More adults are not identifying with any organized religion while the number of Christians in the U.S. has declined sharply, according to a Religious Landscape Study from the Pew Research Center.
The number of people age 18 and older surveyed who identified themselves as Christians has dropped eight percentage points in the last seven years — from 78.4 percent in 2007 to 70.6 percent in 2014.
Pew surveyed more than 35,000 Americans.
"While the drop in Christian affiliation is particularly pronounced among young adults, it is occurring among Americans of all ages," Pew's report states. "The same trends are seen among whites, blacks and Latinos; among both college graduates and adults with only a high school education; and among women as well as men."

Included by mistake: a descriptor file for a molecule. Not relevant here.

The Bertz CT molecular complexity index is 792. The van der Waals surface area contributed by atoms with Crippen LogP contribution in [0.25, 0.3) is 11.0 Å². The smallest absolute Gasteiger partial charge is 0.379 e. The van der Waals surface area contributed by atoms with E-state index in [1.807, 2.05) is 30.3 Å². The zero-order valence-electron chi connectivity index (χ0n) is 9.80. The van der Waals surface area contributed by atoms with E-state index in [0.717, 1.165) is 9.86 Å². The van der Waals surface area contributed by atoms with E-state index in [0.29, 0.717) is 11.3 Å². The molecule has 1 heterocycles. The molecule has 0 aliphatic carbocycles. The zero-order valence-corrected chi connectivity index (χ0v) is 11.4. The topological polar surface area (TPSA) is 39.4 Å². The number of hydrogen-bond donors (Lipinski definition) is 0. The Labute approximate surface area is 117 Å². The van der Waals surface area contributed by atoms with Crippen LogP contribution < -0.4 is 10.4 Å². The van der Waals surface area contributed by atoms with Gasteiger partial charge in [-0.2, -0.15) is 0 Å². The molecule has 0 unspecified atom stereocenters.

Of the religious groups in America, 70 percent are Christian. Just less than 6 percent are non-Christian faiths, the report says.
"... The United States remains home to more Christians than any other country in the world, and a large majority of Americans — roughly seven-in-ten — continue to identify with some branch of the Christian faith."